Lloyds condemned as 200 more jobs go
Tuesday 08 February 2011
Banking giant Lloyds came under attack today for announcing another 200 job losses, mainly in its insurance division.
The part-nationalised group has now axed 26,200 jobs, saying today's cuts are part of its "ongoing integration programme".
A statement said: "Lloyds Banking Group is committed to working through these changes with employees in a careful and sensitive way.
"All affected employees have been briefed by their line manager today. The group's union partners were consulted prior to this announcement and will continue to be consulted throughout the process.
"The group's policy is always to use natural turnover and to redeploy people wherever possible to retain their expertise and knowledge within the group. By making less use of contractors and agency employees it reduces the impact on permanent staff.
"Where it is necessary for employees to leave the company, it will look to achieve this by offering voluntary severance. Compulsory redundancies will always be a last resort.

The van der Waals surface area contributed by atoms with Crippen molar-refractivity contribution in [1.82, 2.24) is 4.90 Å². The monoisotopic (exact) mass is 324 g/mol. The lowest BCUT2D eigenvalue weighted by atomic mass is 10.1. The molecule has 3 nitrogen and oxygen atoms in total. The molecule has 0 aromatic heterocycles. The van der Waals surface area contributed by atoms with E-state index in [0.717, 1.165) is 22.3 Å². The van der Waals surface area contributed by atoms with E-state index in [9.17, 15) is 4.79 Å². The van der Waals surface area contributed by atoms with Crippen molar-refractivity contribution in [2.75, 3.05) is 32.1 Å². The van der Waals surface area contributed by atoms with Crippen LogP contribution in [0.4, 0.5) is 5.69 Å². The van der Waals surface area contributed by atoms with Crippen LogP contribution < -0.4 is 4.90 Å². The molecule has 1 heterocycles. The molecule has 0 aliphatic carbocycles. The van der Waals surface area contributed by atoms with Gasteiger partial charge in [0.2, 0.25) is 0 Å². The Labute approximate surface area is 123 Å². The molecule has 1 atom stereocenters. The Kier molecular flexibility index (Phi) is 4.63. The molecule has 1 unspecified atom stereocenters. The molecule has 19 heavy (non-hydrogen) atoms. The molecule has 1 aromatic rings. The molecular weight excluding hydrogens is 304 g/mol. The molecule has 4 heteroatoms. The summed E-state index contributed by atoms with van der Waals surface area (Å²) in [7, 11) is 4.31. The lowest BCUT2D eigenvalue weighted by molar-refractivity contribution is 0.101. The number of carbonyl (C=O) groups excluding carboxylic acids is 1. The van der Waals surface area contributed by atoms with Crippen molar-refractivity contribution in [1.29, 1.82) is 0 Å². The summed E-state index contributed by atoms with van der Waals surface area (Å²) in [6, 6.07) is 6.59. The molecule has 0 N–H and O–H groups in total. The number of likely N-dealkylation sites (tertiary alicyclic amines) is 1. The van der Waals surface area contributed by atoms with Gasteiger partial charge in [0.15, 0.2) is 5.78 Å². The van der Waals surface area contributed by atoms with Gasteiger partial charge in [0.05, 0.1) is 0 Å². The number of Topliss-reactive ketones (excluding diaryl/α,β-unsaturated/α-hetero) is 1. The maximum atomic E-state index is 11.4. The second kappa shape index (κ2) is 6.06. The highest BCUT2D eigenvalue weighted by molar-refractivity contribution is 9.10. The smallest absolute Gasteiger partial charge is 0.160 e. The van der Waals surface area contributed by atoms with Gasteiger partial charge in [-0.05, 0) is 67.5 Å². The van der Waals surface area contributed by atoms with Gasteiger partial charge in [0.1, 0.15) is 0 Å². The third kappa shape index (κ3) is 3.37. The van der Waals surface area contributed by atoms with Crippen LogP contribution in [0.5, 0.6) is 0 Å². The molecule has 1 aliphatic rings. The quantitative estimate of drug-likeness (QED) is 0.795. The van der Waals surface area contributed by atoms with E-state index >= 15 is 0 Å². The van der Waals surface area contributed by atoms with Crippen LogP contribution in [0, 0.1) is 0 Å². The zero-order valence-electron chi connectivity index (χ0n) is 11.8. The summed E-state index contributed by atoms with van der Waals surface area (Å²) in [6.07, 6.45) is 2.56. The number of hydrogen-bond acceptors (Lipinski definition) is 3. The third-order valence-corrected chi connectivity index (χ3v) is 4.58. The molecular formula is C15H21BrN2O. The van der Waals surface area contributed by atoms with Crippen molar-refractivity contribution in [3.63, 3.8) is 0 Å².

"The overwhelming majority of role reductions has been achieved through redeployment, natural turnover, closing vacancies, expiry of temporary contracts and voluntary redundancy."
David Fleming, national officer of the Unite union, said: "Unite is calling on the new boss of Lloyds Banking Group, Antonio Horta-Osorio, to step in and stop these 200 jobs being cut.
"It is inexcusable that, while he is one of the best-paid executives in Britain with a pay package of £8.3 million a year, staff earning an average salary of less then £20,000 are joining the dole queues.
"Lloyds Banking Group has already cut over 21,000 jobs, yet the boss of this taxpayer-supported company has yet to intervene to ensure those working hard to make the bank successful are not simply discarded. He needs to ensure there are fundamental changes on his watch."
Unite said the job losses will be from group operations, general insurance and wholesale, in Chester, Leicester, Edinburgh, Newport, Copley, West Yorkshire and Shannon.
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